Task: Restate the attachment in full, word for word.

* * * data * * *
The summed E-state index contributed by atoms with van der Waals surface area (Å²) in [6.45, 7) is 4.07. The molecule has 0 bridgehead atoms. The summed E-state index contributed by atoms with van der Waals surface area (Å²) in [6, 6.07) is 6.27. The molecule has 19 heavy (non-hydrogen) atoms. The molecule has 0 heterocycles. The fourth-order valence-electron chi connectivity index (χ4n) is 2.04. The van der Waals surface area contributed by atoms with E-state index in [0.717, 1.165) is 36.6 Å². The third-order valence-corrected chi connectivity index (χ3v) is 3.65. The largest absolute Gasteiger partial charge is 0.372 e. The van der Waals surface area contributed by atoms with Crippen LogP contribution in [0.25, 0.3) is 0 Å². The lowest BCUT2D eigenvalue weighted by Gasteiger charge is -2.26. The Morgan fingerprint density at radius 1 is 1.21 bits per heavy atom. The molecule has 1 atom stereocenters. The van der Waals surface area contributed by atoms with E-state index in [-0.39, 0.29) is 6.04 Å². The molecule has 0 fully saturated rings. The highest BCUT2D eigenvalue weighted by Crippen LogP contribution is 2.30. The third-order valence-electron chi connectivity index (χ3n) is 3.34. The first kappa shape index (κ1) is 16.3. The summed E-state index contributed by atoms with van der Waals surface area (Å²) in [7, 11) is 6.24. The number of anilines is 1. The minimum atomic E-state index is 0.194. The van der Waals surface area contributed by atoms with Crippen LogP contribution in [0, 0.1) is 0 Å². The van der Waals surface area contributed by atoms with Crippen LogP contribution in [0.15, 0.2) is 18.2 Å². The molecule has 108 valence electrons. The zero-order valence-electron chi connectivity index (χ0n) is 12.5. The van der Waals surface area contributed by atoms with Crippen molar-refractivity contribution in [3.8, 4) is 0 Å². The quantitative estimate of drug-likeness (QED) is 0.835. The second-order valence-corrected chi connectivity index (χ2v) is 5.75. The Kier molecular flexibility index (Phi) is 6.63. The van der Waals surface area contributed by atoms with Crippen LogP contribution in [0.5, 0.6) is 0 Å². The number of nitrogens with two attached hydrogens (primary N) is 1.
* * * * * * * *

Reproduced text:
The summed E-state index contributed by atoms with van der Waals surface area (Å²) in [6.45, 7) is 4.07. The molecule has 0 bridgehead atoms. The summed E-state index contributed by atoms with van der Waals surface area (Å²) in [6, 6.07) is 6.27. The molecule has 19 heavy (non-hydrogen) atoms. The molecule has 0 heterocycles. The fourth-order valence-electron chi connectivity index (χ4n) is 2.04. The van der Waals surface area contributed by atoms with E-state index in [0.717, 1.165) is 36.6 Å². The third-order valence-corrected chi connectivity index (χ3v) is 3.65. The largest absolute Gasteiger partial charge is 0.372 e. The van der Waals surface area contributed by atoms with Crippen LogP contribution in [0.25, 0.3) is 0 Å². The lowest BCUT2D eigenvalue weighted by Gasteiger charge is -2.26. The Morgan fingerprint density at radius 1 is 1.21 bits per heavy atom. The molecule has 1 atom stereocenters. The van der Waals surface area contributed by atoms with E-state index in [-0.39, 0.29) is 6.04 Å². The molecule has 0 fully saturated rings. The highest BCUT2D eigenvalue weighted by Crippen LogP contribution is 2.30. The third-order valence-electron chi connectivity index (χ3n) is 3.34. The first kappa shape index (κ1) is 16.3. The summed E-state index contributed by atoms with van der Waals surface area (Å²) in [7, 11) is 6.24. The number of anilines is 1. The minimum atomic E-state index is 0.194. The van der Waals surface area contributed by atoms with Crippen LogP contribution in [0, 0.1) is 0 Å². The van der Waals surface area contributed by atoms with Crippen LogP contribution in [0.15, 0.2) is 18.2 Å². The molecule has 108 valence electrons. The zero-order valence-electron chi connectivity index (χ0n) is 12.5. The van der Waals surface area contributed by atoms with Crippen molar-refractivity contribution in [3.8, 4) is 0 Å². The quantitative estimate of drug-likeness (QED) is 0.835. The second-order valence-corrected chi connectivity index (χ2v) is 5.75. The Kier molecular flexibility index (Phi) is 6.63. The van der Waals surface area contributed by atoms with Crippen LogP contribution in [0.5, 0.6) is 0 Å². The number of nitrogens with two attached hydrogens (primary N) is 1.